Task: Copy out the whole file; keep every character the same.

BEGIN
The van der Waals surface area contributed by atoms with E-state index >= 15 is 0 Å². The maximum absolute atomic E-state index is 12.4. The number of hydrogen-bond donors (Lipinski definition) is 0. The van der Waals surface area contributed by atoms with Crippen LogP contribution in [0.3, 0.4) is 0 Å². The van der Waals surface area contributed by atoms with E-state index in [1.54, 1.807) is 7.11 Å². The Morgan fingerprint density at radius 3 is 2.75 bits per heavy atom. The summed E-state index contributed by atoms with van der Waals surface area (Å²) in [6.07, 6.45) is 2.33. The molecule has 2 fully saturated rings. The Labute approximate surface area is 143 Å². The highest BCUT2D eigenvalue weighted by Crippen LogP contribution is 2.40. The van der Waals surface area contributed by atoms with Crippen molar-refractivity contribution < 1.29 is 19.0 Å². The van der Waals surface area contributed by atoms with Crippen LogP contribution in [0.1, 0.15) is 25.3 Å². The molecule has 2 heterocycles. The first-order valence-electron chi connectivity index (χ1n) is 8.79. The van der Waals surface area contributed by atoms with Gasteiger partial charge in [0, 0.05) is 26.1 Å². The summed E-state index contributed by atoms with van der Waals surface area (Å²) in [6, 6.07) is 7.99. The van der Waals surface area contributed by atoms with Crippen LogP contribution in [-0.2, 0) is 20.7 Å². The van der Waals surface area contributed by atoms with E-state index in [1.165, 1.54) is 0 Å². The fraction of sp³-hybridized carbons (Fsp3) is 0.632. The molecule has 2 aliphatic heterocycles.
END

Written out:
The van der Waals surface area contributed by atoms with E-state index >= 15 is 0 Å². The maximum absolute atomic E-state index is 12.4. The number of hydrogen-bond donors (Lipinski definition) is 0. The van der Waals surface area contributed by atoms with Crippen LogP contribution in [0.3, 0.4) is 0 Å². The van der Waals surface area contributed by atoms with E-state index in [1.54, 1.807) is 7.11 Å². The Morgan fingerprint density at radius 3 is 2.75 bits per heavy atom. The summed E-state index contributed by atoms with van der Waals surface area (Å²) in [6.07, 6.45) is 2.33. The molecule has 2 fully saturated rings. The Labute approximate surface area is 143 Å². The highest BCUT2D eigenvalue weighted by Crippen LogP contribution is 2.40. The van der Waals surface area contributed by atoms with Crippen molar-refractivity contribution < 1.29 is 19.0 Å². The van der Waals surface area contributed by atoms with Crippen LogP contribution in [0.1, 0.15) is 25.3 Å². The molecule has 2 heterocycles. The first-order valence-electron chi connectivity index (χ1n) is 8.79. The van der Waals surface area contributed by atoms with Gasteiger partial charge in [0, 0.05) is 26.1 Å². The summed E-state index contributed by atoms with van der Waals surface area (Å²) in [6, 6.07) is 7.99. The van der Waals surface area contributed by atoms with Crippen LogP contribution in [-0.2, 0) is 20.7 Å². The van der Waals surface area contributed by atoms with E-state index in [1.165, 1.54) is 0 Å². The fraction of sp³-hybridized carbons (Fsp3) is 0.632. The molecule has 2 aliphatic heterocycles.